Five PR lessons from the Olympic Games

This is an article by Richard Bailey.
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What a party: the venues were amazing, the sun mostly shone, there were no terrorist incidents, few drugs cheats were exposed, the BBC justified the TV licence for a while longer, the sport came first. There was heaps of flag waving jingoism, but it was mostly good humoured. What a relief.

It could all have gone so differently. Here are some lessons for PR students and practitioners from this once-in-a-lifetime event.

1. Personal relations are best

For all the talk and the tweeting, the top triumph of these games in public relations terms was the army of ‘games makers’: 70,000 volunteers who cheerfully greeted and directed spectators. When developing public relations strategies, it’s easy to put media (including social media) first – and forget about the public.

Start with the public, and work out the appropriate means (media) of communicating and engaging them. (See also point three below).

2. PR is not marketing

Security is one thing, but the totalitarian exclusion of products and brands other than those from the main sponsors has already brought a backlash. This level of control might suit the marketing managers – but it creates a PR nightmare and opens to the door to ambush and mockery.

At least the organisers had the sense not to put the sponsors centre stage at the opening or closing ceremonies (as happens at commercial sporting events).

3. Put people first

The sponsors may have been essential to help finance the games; the athletes rightly gained most of the attention; the BBC did a phenomal job of broadcasting the games. But empty stadiums would not have made for a great games, despite the medals and any number of world records. The Olympics needed people to pay and participate, so strategies were needed to achieve this. The ticketing arrangements were criticised beforehand, but most venues were full and the organisers were able to respond quickly when problems of non-attendance became apparent.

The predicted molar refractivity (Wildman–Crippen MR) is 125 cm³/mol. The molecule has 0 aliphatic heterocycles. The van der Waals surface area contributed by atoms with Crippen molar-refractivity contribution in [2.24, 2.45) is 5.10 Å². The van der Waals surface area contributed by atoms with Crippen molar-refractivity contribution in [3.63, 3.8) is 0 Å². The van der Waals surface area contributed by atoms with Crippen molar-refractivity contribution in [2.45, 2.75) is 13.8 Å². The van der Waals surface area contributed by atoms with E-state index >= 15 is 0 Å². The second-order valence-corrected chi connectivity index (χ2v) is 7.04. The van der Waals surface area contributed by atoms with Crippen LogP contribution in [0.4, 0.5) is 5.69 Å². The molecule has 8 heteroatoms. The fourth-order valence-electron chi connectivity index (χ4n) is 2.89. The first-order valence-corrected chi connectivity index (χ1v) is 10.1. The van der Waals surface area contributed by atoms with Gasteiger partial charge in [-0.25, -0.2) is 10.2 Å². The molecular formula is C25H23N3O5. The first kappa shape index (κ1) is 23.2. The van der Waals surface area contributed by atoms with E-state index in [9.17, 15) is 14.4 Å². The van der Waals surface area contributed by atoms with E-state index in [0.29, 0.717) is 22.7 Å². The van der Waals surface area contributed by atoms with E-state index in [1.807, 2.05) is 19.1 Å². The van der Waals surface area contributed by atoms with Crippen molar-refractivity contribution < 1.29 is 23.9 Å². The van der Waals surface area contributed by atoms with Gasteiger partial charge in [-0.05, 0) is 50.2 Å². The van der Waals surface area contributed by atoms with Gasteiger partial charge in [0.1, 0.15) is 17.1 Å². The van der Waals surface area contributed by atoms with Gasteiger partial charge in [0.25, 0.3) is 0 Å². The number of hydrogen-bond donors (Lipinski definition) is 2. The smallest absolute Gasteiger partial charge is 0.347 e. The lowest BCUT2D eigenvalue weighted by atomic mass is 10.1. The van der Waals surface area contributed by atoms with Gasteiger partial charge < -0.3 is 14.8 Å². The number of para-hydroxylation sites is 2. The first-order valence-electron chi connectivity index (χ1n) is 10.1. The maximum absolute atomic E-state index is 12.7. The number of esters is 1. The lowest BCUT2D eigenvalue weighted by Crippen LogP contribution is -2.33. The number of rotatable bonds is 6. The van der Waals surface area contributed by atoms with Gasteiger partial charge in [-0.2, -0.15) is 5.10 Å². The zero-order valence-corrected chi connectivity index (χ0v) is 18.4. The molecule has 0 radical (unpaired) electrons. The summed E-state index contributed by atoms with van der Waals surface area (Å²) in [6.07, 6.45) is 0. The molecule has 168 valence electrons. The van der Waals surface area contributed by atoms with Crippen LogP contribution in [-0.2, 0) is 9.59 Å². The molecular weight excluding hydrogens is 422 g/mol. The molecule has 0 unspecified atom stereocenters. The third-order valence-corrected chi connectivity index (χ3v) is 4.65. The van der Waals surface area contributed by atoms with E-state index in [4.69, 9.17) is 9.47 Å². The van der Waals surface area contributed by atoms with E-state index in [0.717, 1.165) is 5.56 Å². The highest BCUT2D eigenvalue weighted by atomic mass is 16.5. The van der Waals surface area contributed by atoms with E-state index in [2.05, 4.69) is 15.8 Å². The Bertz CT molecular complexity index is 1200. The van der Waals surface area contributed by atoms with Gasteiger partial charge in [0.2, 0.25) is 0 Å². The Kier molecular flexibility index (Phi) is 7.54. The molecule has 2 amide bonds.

I had thought the nationwide progress of the Olympic torch an over-hyped non-event – but I was wrong: it was another way to help ensure mass participation by the nation in the London Olympics (most of whom were never going to attend any of the events).

4. Consider the narrative

People love stories. The opening ceremony won over the closing party because of its narrative account of British creativity (from Brunel to Berners-Lee). The sporting triumphs then gave so many rags-to-riches stories, that it’s hard to pick just one. But how to better Mo Farah? The refugee who ran his way into the history books and who personified the Olympic spirit with his humility. But the most potent stories are negative, as we now explore.

5. Always look on the dark side of life

Eric Idle told us to Always Look on the Bright Side of Life. It made for a great comedy, but it’s not good PR advice. Remember the G4S scandal? Remember the dire warnings of chaos on the streets and Underground lines of London? Consider the threat of terrorism or the opportunities for self-publicity stunts interrupting the sport. Remember the weather we’ve been having all ‘summer’ (have you forgotten the Jubilee pageant?). So much could have gone wrong. PR has been criticised in academic circles for always looking on the sunny side, but it’s becoming clear that PR practitioners need to become adept at assessing and managing risk (see our review of Dark Art for more on this).

Every dream is a potential nightmare. In this light, PR success can be measured by an absence of disasters, allowing the event itself to become a celebration of sport, culture and community.


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